Saturday 11 April 2020

A walk through the woods after the Coronavirus

It was only when a friend from New Zealand had posted when her and her husband had met on June 23rd 1996 it made me think .
 That was my birthday ,I had reached  arghhhh the grand old age of 40 years old . That was before I had a grey hair ,wrinkles and didn't have to wear my glasses perched on my head, as if I dont I forget where they are. That was nearly 24 years ago
I was having a party on the Sunday which was the actual day. Jack had asked me what I wanted for my birthday. I am not high maintenance but I am very much a sentimentalist , much to his relief.
We had ridden the horses many times up past the Observatory but he was always in too much of a rush or more to the point the horses were too fit to have dallied . My Dad and uncles had taken me up when I was small and we had picked primroses on the way back. But really as near as it was I hadn't gone up for ages. So yes that was what I wanted for my birthday to go up to the Observatory. It was  a lovely balmy Summer's night.Even though it would have been around midnight it never gets really dark here at that time of year.
So Saturday night Jack took me up after we had been at the pub. His Landrover could go anywhere so he said so we would take a short cut.. I thought I wasn't going to reach my 40th but hey ho we and the vehicle all lived to see another day. I hadn't envisaged going backwards seeing trees flash past me through Landrover window . I thought hey ho we will have to walk down to the farm to get a tractor to pull us out but luckily we didn't have to .The Landrover made her way steady out with a few shunts and spins .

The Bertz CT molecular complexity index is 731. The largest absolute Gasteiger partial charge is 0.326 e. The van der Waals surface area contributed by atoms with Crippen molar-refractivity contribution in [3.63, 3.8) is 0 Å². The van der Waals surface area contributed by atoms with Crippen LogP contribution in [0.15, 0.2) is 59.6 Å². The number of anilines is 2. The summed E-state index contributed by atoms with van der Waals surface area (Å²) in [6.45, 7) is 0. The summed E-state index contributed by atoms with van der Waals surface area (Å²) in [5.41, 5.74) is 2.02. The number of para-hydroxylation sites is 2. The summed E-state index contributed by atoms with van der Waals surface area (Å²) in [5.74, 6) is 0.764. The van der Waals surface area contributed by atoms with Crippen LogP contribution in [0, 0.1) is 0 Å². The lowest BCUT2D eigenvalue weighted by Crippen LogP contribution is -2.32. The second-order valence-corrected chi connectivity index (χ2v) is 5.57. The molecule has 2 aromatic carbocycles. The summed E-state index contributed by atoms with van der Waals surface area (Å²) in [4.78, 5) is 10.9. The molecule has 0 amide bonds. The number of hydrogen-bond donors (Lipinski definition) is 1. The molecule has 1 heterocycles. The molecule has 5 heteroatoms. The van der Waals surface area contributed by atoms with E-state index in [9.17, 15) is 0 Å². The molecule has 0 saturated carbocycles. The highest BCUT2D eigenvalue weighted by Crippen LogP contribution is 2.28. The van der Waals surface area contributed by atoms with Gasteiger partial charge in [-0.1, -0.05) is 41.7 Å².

Here is a piece about the Observatory you may like to read and if you come in the future after the restrictions are lifted it makes for a nice walk from our house.. You never know we might get up there this year when it is my birthday and find the Champagne bottle we forgot to bring home.
The tower was built at Snever Point, the highest spot on the Oldstead estate. Work was underway in October 1837, and there was great excitement locally when a human skeleton was discovered as the foundations were being dug. The observatory was complete by the following summer when Wormald threw a party to celebrate the coronation of Queen Victoria on 28 June 1838. All of the village was invited; loyal toasts were drunk, a band played and a royal salute of 21 guns was fired from the terrace of the tower.  ‘No one has shown more loyalty to their Queen and Sovereign, than Mr Wormald … and the inhabitants of the village’ wrote the local paper.
There’s a second inscribed stone on the south elevation which contains several lines of poetry adapted from ‘Windsor Forest’ by Alexander Pope:
Here hills and waving groves a scene display
And part admit and part exclude the day
See rich industry smiling on the plains
And peace and plenty tell VICTORIA reigns!
Happy the MAN who to these shades retires
Whom NATURE charms and whom the muse inspires
Who wandering thoughtful in this silent wood
Attends the duties of the wise and good
To observe a mean, be to himself a friend
To follow NATURE and regard his end.